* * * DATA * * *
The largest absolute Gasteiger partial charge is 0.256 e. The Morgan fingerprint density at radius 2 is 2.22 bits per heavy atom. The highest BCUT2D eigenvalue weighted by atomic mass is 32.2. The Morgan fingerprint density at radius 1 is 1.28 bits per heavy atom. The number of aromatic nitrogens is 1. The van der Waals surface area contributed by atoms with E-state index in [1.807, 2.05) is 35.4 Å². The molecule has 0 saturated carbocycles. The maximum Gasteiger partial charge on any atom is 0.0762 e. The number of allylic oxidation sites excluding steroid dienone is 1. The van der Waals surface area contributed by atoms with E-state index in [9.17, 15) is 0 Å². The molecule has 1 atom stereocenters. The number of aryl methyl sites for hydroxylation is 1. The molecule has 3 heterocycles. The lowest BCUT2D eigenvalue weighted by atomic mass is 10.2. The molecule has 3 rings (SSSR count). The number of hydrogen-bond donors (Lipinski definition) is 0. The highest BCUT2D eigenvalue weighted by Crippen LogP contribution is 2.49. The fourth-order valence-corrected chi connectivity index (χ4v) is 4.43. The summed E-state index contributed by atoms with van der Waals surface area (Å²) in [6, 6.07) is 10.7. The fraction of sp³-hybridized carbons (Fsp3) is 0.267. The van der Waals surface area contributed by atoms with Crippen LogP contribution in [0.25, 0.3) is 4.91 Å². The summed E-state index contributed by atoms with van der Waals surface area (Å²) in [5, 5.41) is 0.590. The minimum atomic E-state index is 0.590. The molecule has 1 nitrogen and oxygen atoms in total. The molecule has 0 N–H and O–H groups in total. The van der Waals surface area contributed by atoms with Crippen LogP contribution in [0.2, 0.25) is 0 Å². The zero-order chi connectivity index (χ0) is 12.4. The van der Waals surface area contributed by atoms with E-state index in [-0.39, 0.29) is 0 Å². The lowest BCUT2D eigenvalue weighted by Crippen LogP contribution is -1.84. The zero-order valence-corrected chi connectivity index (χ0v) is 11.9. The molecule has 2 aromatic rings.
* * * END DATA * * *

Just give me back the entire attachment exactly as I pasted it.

The largest absolute Gasteiger partial charge is 0.256 e. The Morgan fingerprint density at radius 2 is 2.22 bits per heavy atom. The highest BCUT2D eigenvalue weighted by atomic mass is 32.2. The Morgan fingerprint density at radius 1 is 1.28 bits per heavy atom. The number of aromatic nitrogens is 1. The van der Waals surface area contributed by atoms with E-state index in [1.807, 2.05) is 35.4 Å². The molecule has 0 saturated carbocycles. The maximum Gasteiger partial charge on any atom is 0.0762 e. The number of allylic oxidation sites excluding steroid dienone is 1. The van der Waals surface area contributed by atoms with E-state index in [9.17, 15) is 0 Å². The molecule has 1 atom stereocenters. The number of aryl methyl sites for hydroxylation is 1. The molecule has 3 heterocycles. The lowest BCUT2D eigenvalue weighted by atomic mass is 10.2. The molecule has 3 rings (SSSR count). The number of hydrogen-bond donors (Lipinski definition) is 0. The highest BCUT2D eigenvalue weighted by Crippen LogP contribution is 2.49. The fourth-order valence-corrected chi connectivity index (χ4v) is 4.43. The summed E-state index contributed by atoms with van der Waals surface area (Å²) in [6, 6.07) is 10.7. The fraction of sp³-hybridized carbons (Fsp3) is 0.267. The van der Waals surface area contributed by atoms with Crippen LogP contribution in [0.25, 0.3) is 4.91 Å². The summed E-state index contributed by atoms with van der Waals surface area (Å²) in [5, 5.41) is 0.590. The minimum atomic E-state index is 0.590. The molecule has 1 nitrogen and oxygen atoms in total. The molecule has 0 N–H and O–H groups in total. The van der Waals surface area contributed by atoms with Crippen LogP contribution in [0.2, 0.25) is 0 Å². The zero-order chi connectivity index (χ0) is 12.4. The van der Waals surface area contributed by atoms with E-state index in [-0.39, 0.29) is 0 Å². The lowest BCUT2D eigenvalue weighted by Crippen LogP contribution is -1.84. The zero-order valence-corrected chi connectivity index (χ0v) is 11.9. The molecule has 2 aromatic rings.